It is a quest that has kept aerodynamic problem solvers busy for more than a hundred years, said Sovani. To go to a aerodynamicist conference is to be subjected to hundreds of papers that run benchmarks of turbulence models that address the problem in different scenarios. You then compare it to experimental data and find the one that fits your application the best. Which method is best is a matter of hot debate and has been for over a hundred years, said Sovani.
Stoked on CFD
The extreme density of cells for LES models makes it impractical for everyday analysis. (Image courtesy of ANSYS.)
However, a new breed of solutions called SRS, for scale-resolving simulation, has come into vogue for its ability to solve a wider range of problems, such as large-scale separations, rapid swirling and acoustics such as muffling needed in jet engines, airfoils at angles of stall and more.All SRS methods—and there are many—attempt to solve for turbulent fluid flow by using cells for most eddies except the very smallest.
LES Is More
Of the many SRS models, LES, or large-eddy simulation, is a favorite among modern turbulence researchers, giving some of the best correlations with lab results. However, the fineness of the mesh that SRS models require can overwhelm any supercomputer, so a model that uses only LES is less than practical for an everyday solution.
Dr.Florian Menter suggests a solution he has developed. Stress-blended eddy simulation, or SBES, which he presents as both accurate and efficient. He cites ANSYS benchmarks to prove it.
“A 1 million-cell RANS-based CFD model can quickly go up to a 100s of millions or even to a many billions of cell model with LES,” said Menter.
As often in engineering, the optimal solution is a blend of existing methods – in current case of RANS and LES techniques. Boeing proposed such a model called Detached Eddy Simulation (DES) for treatment of aeronautical flows some years ago. However, DES has gotchas as well. Sometimes, CFD codes that use DES don’t know when to stop, an over-refinement that can lead to flow separation where it would really not occur, an error known as grid-induced separation. To protect against it, aerodynamicists have had to shield areas where there is no possibility of separation occurring from LES
“One cannot use LES in the boundary layer because the cell size needed for LES in that region will be impracticably small,” said Menter, by way of example.
SBES: A Mutually Agreed-Upon Separation
Menter’s new solution, which is available in ANSYS Fluent and CFX software, automatically decides which areas are right for LES and which ones can stay with the more compute-economical RANS method. SBES allows the CFD code to adapt the turbulence model to the flow conditions. The user gets automatically and optimal blend between existing RANS and LES models, without having to define different physics zones during pre-processing. .
“The whole trick is to be able to convert between RANS areas and LES intelligently—and on the fly,” said Menter. This is what SBES does.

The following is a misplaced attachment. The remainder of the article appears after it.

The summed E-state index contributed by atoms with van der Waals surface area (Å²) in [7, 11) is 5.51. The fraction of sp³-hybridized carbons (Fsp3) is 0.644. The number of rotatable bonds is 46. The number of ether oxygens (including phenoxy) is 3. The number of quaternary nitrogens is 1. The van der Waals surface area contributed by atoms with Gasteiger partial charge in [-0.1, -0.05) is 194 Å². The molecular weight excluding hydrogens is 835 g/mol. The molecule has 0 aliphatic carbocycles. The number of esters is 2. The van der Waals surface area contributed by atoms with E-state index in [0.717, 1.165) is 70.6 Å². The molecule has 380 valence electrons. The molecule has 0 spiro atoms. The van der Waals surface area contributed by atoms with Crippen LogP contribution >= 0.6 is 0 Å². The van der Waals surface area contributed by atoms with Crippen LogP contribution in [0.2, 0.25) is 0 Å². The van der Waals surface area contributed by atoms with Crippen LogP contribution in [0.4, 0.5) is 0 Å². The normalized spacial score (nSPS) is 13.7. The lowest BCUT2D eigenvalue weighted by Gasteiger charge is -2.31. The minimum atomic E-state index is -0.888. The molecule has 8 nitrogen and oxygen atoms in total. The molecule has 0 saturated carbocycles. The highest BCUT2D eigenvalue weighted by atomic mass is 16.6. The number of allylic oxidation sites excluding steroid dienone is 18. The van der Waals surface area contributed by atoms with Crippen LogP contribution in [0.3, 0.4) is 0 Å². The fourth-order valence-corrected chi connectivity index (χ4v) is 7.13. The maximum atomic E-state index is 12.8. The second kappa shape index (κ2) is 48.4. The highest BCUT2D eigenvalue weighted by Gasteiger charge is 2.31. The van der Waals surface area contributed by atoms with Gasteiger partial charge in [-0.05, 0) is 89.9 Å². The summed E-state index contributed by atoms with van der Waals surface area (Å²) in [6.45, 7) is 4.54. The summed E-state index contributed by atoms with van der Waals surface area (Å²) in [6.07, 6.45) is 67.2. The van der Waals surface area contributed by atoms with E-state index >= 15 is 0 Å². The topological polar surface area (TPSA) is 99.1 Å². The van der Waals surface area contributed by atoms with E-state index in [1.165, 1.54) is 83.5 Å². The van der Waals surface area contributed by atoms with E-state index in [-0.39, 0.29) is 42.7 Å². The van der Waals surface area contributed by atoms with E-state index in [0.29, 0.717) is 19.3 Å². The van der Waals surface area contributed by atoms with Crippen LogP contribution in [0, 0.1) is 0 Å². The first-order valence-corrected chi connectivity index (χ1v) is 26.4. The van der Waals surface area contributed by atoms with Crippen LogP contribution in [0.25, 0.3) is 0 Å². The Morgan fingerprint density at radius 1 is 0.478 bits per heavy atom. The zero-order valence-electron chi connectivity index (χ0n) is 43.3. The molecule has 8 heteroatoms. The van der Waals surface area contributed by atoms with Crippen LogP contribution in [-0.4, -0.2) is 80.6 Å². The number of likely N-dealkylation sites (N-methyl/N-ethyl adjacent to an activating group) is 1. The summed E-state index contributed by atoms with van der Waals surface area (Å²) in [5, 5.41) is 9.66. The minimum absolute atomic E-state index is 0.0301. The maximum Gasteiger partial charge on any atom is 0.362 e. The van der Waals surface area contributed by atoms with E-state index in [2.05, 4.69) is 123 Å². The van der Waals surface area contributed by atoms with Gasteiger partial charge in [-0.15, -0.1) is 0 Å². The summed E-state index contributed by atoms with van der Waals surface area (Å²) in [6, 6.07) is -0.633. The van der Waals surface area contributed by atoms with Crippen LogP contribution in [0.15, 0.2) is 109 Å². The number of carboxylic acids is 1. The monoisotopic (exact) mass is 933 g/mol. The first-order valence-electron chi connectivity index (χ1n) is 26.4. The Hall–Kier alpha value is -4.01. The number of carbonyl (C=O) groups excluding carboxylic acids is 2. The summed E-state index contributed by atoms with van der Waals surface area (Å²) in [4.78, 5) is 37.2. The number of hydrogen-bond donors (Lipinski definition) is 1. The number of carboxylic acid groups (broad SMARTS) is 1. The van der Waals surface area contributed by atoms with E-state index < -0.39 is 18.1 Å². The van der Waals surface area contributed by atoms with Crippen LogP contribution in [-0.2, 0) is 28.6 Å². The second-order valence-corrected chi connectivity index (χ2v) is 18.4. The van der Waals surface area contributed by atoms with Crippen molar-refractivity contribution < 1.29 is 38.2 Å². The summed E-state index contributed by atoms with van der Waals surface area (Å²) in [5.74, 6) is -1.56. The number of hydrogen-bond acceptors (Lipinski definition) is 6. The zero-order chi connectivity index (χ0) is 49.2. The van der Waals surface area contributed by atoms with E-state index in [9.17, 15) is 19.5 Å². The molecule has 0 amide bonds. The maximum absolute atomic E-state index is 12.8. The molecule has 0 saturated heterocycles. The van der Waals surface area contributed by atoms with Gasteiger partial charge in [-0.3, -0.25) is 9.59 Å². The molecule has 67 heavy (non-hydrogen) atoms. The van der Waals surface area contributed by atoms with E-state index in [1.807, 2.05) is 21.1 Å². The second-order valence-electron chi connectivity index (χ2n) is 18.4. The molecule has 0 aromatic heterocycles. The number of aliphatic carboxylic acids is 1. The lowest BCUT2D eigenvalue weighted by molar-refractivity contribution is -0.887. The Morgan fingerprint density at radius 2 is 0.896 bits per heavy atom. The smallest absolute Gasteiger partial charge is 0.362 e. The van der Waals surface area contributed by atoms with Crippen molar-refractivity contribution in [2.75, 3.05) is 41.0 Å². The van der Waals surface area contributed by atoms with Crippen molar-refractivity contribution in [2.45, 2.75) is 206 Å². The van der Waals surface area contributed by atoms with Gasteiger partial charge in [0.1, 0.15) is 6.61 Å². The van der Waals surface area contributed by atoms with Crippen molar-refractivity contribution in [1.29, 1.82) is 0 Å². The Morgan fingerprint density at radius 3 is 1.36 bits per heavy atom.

SBES uses the RANS model in the thin layer (a few millimeters thin) bordering solid surfaces, where shear forces are having their maximum effect, and in outer flow, where the flow of air is unrestrained. SBES uses LES judiciously in between.
The importance of the thin layer near the surface cannot be overstated, said Sovani. It is where the velocity gradient is the largest. On a race car, the velocity of the air goes from 0 mph on the surface to 200 mph a few millimeters away in the airstream. It is in the high gradients that turbulence is generated.
“SBES is not so much a new method but a blend of two models, RANS and LES,” says Menter.
ANSYS, one of the leading vendors in CFD with its Fluent and CFX products, has been using many types of scale-resolving turbulence-modeling methods. A single analysis may vary its methods depending on the geometry and flow characteristics. But SBES closes the gap between lab results and theory across more cases, said Sovani of his colleague’s achievement.
Tests run by ANSYS with SBES turbulent modeling have been consistent with where separation occurs in real life for various geometries, orientations and Reynolds numbers.
Approximations Are the Best We Can Do
Any successful attempt to increase accuracy efficiently in simulation should be saluted, and ANSYS SBES is that sort of attempt in the field of aerodynamics. Turbulence, once thought to be utterly unsolvable, a mystery of swirling randomness and chaos, appears to be nearing accurate modeling and believable results thanks to pioneering efforts of researchers such as Menter. We’re still a long way from completely understanding the forces that act in the world of our scale, for lack of knowledge of the world on the scale of the smallest of its particles, but approximations like SBES may be considered a step in that direction.
For More Information
- A New Paradigm in Turbulence Modeling for Aerodynamic Simulation, a recorded webinar from ANSYS, with an explanation of SBES by Dr. Florian Menter.
- Turbulence Models Offered by CFD Simulation Vendors, downloadable eBook by Shawn Wasserman of ENGINEERING.com.
ANSYS has sponsored this article and provided access to their products and people. They have provided no other editorial input. All opinions are the authors, except what is quoted.